The rotator cuff makes the headlines in shoulder pain as much as the sciatic nerve in low back and leg pain. It’s almost like referring to any brand of tissue as a “Kleenex®”, as if they are one and the same. Because it’s so popular, I thought I’d talk about it a bit.

The rotator cuff is a group of four different muscles that help stabilize and move the upper arm bone (humerus). Specifically, the rotator cuff helps stabilize the ball-and-socket (or gleno-humeral) joint of the shoulder to prevent a dislocation; as well as help raise and rotate the arm. The muscles of the rotator cuff include the supraspinatus, infraspinatus, subscapularis, and teres minor. Usually, injuries to the rotator cuff involve a tear or degeneration of the tendon(s), most often the supraspinatus tendon.

The supraspinatus tendon is tucked under the (acromio-clavicular or AC) joint formed between the collarbone and the tip of the shoulder blade (acromion). This joint is on the top of the shoulder where the strap of your bag may rest. The supraspinatus tendon often becomes compromised during activities that include prolonged overhead movements; such as in sports like baseball, volleyball, tennis, acrobatics, etc.. Essentially, the tendon continuously gets damaged (possibly leading to a tear) from being “impinged” under the AC-joint. This can result in pain, weakness, and/or limited range of motion of the arm. There are other ways that injuries to the rotator cuff muscles occur, but impingement is a common one.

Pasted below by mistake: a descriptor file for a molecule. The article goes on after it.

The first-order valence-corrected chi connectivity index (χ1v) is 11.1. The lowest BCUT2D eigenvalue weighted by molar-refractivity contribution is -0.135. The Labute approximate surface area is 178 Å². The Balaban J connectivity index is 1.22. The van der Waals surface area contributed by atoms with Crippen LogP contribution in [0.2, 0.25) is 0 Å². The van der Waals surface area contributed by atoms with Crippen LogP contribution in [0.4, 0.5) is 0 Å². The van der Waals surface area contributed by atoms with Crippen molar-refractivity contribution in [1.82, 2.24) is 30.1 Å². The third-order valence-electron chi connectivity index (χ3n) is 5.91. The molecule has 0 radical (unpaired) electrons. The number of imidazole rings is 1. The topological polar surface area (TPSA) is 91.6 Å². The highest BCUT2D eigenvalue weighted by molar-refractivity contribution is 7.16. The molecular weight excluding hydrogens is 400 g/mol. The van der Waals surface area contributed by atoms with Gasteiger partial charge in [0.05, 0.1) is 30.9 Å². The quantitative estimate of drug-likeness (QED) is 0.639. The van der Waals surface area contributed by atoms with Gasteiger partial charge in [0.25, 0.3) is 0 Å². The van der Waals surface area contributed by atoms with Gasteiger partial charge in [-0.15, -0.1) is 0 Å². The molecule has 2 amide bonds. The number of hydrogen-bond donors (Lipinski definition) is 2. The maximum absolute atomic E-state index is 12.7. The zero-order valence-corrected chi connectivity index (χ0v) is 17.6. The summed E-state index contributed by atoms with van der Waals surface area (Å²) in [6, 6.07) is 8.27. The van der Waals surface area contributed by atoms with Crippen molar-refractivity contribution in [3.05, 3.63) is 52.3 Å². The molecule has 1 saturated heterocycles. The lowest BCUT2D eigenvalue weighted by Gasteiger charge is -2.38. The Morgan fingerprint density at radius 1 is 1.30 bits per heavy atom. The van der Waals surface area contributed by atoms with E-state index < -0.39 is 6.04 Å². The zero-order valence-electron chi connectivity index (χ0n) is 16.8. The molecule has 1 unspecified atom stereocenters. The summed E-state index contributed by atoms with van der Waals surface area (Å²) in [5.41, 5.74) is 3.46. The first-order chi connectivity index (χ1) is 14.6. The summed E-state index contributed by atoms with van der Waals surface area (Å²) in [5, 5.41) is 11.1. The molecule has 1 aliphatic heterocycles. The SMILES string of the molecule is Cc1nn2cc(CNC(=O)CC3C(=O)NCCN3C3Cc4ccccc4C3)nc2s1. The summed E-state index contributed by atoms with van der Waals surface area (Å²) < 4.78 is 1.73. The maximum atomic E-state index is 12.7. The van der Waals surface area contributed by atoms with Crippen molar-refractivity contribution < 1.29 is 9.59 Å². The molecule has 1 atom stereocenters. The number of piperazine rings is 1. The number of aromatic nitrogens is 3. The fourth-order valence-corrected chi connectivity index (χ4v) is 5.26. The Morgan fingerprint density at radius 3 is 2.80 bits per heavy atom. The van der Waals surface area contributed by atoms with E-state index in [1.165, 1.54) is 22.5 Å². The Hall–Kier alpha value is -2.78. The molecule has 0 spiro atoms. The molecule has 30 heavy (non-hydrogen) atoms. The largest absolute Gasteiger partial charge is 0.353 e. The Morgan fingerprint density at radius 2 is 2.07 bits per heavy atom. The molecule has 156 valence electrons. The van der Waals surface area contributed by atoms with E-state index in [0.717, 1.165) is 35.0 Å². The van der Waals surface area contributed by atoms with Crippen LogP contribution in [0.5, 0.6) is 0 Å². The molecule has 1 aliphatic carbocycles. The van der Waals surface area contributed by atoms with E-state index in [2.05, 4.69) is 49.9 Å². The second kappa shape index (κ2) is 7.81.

Now, when an injury involves damage to the rotator cuff muscle(s), they are usually deemed to be the problem. Conventional treatments are often directed at exercises for rehabilitating the rotator cuff, therapeutic ultrasound, oral or injected anti-inflammatories, or surgery in severe cases.

My approach to rotator cuff syndrome is a bit different. I usually find that injuries to the rotator cuff muscles and tendons often do not stem from an inherent problem with the rotator cuff. Instead, I usually find that the main problem lies within the larger muscles of the other shoulder joints that help to prevent the humerus from “impinging” under the AC-joint; and that help stabilize the shoulder blade and collarbone. Usually, when I get the other, larger muscles firing properly and restored to their normal length, the rotator cuff muscle(s) will not become compromised and then allowed a chance to heal and function properly. Additionally, I evaluate the joints and correct the movement of the shoulder blade, collarbone, and humerus when necessary. Specialized treatments for ligaments, tendons, connective tissue (fascia), and even skin may also be employed. Lastly, evaluating the cervical spine for joint dysfunction is critical, as the nerves that exit the cervical spine control the muscles of the shoulder. Eventually, a rehabilitative program targeting the appropriate muscles causing the problem is undertaken. This is aimed at preventing a recurrence of the problem and a return to normal activities.

So even if you’ve been diagnosed with rotator cuff syndrome or impingement syndrome; it would be prudent to have your entire shoulder complex and cervical spine evaluated for dysfunction to determine the ultimate cause of the problem.

Dr. Robert D’Aquila – NYC Chiropractor – Applied Kinesiology

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